"Other folks get to just be. They get to walk into the store and not care about what they're wearing, who's looking at them, and so forth," April Reign, #OscarsSoWhite creator and advocate, said. "And Black people and people of color very often don't have that luxury. We're constantly scanning the terrain, understanding the situation and context. And that places a huge burden on us. It wears us down."
In fact, the study found that some shoppers steer clear of stores altogether to avoid unfair treatment, or adopt other coping mechanisms like not using samples or adjusting their body language to avoid discrimination.
"Despite the experiences retail shoppers report, three in five (60%) retail employees surveyed more often cite shoppers' behavioral attributes rather than physical attributes when determining how to approach or interact with shoppers, underscoring significant disconnect between how shoppers and employees interpret interactions in U.S. retail," the report found.
That led to Sephora's final category of changes to address racial bias, which revolves around employee training and feedback. The retailer will broaden recruitment and career advancement efforts for people of color, include inclusivity-based metrics in employee reviews, update its zero-tolerance policy to include offenses like profiling, provide unconscious bias training for all new hires and share progress on leadership representation biannually.
To that last point, Sephora plans to double the representation of Black leaders to mirror the current share of Black employees (14%), Executive Vice President and Chief Marketing Officer Deborah Yeh said. According to the report, employees also recognize that there are problems with how they serve customers.
Just over half of retail employees said their store fails to help shoppers find a store associate familiar with their race and unique needs, while 35% said their store lacks proper training on helping customers of different races. Almost 60% of respondents want training on how to serve a more diverse set of customers and 61% of employees who have received training on unconscious bias and diversity and inclusion said it was very or extremely successful in reducing unfair treatment. A little over half (53%) had received DEI training and 40% had received unconscious bias training.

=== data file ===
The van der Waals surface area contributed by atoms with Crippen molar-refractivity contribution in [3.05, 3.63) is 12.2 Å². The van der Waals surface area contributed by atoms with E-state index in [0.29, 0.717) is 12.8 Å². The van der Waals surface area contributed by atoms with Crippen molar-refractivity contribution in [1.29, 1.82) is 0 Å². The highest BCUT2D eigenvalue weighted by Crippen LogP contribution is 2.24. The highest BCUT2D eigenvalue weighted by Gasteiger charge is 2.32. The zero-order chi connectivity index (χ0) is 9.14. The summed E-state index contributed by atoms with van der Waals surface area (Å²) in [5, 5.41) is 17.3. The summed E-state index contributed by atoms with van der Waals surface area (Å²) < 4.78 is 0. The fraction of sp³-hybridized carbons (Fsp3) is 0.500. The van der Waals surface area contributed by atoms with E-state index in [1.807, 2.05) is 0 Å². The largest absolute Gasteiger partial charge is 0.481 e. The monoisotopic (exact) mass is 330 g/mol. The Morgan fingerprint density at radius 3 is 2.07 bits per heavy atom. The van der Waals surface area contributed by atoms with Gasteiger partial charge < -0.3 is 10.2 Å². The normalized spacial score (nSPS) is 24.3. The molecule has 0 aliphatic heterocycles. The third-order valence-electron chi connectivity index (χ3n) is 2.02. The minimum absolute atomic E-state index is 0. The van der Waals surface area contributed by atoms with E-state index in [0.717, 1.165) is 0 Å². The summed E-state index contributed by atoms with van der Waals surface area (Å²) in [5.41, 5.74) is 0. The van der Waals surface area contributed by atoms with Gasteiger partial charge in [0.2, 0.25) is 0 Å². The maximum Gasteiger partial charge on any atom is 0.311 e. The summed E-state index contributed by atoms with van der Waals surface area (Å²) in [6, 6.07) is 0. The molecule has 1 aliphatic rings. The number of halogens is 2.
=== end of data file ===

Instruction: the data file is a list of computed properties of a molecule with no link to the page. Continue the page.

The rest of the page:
"Our academic partners have reinforced with us the importance of measuring, measuring, measuring," Yeh said. "We know that change is going to take time, which is why continuing to monitor the impact of our actions is going to be critical."
In addition to making its own action plan, the beauty retailer is releasing the findings of its study in the hopes that other retailers can use it to develop their own. Yeh said the retailer was working with organizations like RILA and Diversity Best Practices to spread the findings to retail leaders interested in them.
"It behooves Sephora and the whole industry to take this seriously, and work towards a solution. We all have work to do," Yeh said. "So my hope here is that other retailers will use the findings in the study to inform their own actions."